Changes coming to Alabama’s “move over” law
Alabama Governor Kay Ivey has signed an expanded bill requiring drivers to move over or slow down for any roadside vehicle with flashing or emergency lights on, according to a spokesperson for her office.
A previous law only required motorists to move over or slow down for first responders.
For the family of a tow driver who was killed in Alabama, it is a step in the right direction.
John Hubbard died in December 2016 after he was struck trying to change a tire for a disabled motorist on Interstate 20/59 in Tuscaloosa County.
“I go to the cemetery every day and I still can’t believe it,” said his mother Angie Smith.
In 2017, hundreds of tow companies came from across the country to join in a rally to remind drivers to move over.
“I want people to slow down and give people on the side of the road that is broke down, at least a chance, let them make it home to their families because John didn’t make it home to his,” said Smith.
Governor Ivey signed HB158 March 28th, according to a spokesperson. The bill was sponsored by Rep. Chris Sells, R-Greenville.
“It is a start moving forward that at least keeps the attention and awareness of it,” said Jason Hubbard, John’s brother.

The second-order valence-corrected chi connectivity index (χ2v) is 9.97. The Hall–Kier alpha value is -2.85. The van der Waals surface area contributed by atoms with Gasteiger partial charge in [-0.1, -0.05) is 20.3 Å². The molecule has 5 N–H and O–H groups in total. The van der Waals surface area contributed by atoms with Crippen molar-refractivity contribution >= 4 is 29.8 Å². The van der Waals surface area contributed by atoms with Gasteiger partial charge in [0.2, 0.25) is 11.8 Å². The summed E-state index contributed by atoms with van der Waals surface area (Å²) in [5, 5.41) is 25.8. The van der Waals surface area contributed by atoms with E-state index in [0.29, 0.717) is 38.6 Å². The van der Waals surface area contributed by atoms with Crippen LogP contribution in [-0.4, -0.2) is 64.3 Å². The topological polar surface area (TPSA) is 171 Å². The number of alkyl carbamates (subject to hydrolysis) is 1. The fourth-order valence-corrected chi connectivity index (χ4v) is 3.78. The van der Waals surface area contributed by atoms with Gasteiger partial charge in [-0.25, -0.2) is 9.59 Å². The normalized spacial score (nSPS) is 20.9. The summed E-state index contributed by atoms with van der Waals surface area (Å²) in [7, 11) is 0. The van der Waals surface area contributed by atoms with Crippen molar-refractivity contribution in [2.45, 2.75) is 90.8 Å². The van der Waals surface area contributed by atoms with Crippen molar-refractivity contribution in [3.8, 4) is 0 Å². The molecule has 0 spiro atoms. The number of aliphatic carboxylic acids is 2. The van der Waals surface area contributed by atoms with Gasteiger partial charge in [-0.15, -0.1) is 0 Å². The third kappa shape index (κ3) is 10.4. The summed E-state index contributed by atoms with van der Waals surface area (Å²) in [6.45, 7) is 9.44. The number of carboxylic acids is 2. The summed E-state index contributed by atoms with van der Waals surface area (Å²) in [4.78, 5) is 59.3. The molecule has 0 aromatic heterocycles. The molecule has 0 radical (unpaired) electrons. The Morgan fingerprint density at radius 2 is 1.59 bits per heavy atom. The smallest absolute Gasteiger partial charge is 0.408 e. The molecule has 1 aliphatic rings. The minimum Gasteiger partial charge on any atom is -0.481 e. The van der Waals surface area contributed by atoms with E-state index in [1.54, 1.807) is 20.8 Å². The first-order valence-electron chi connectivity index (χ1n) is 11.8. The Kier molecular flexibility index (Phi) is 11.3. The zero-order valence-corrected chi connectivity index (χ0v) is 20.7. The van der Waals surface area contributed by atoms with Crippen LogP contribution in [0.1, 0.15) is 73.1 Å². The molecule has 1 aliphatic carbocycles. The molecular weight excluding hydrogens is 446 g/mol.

Still, family members would like to see tougher fines and penalties for offenders.
“I don’t want any other family to go through what we’ve went through,” said Jared Hubbard
The family is now serving up their message in a restaurant opened in John Hubbard’s honor.
“We decided to do this and we got Hubba Bubba’s. That was his nickname,” said Smith.
Inside the Walker County diner, reminders to slow down may be the most important words you read on the menu.
“They’ll come to the register and they’ll say can you tell us what happened?” Smith said.
For this mother, it’s just another way she can share her son’s story as she hopes drivers pay more attention to the new law.
“If leave that little bit of inkling in their mind when they leave here, if they pass someone on the street or on the road when they’re broke down, and their going fast to slow down,” said Smith.
A driver was charged in connection with Hubbard’s death, but the case is still pending in Tuscaloosa County Court.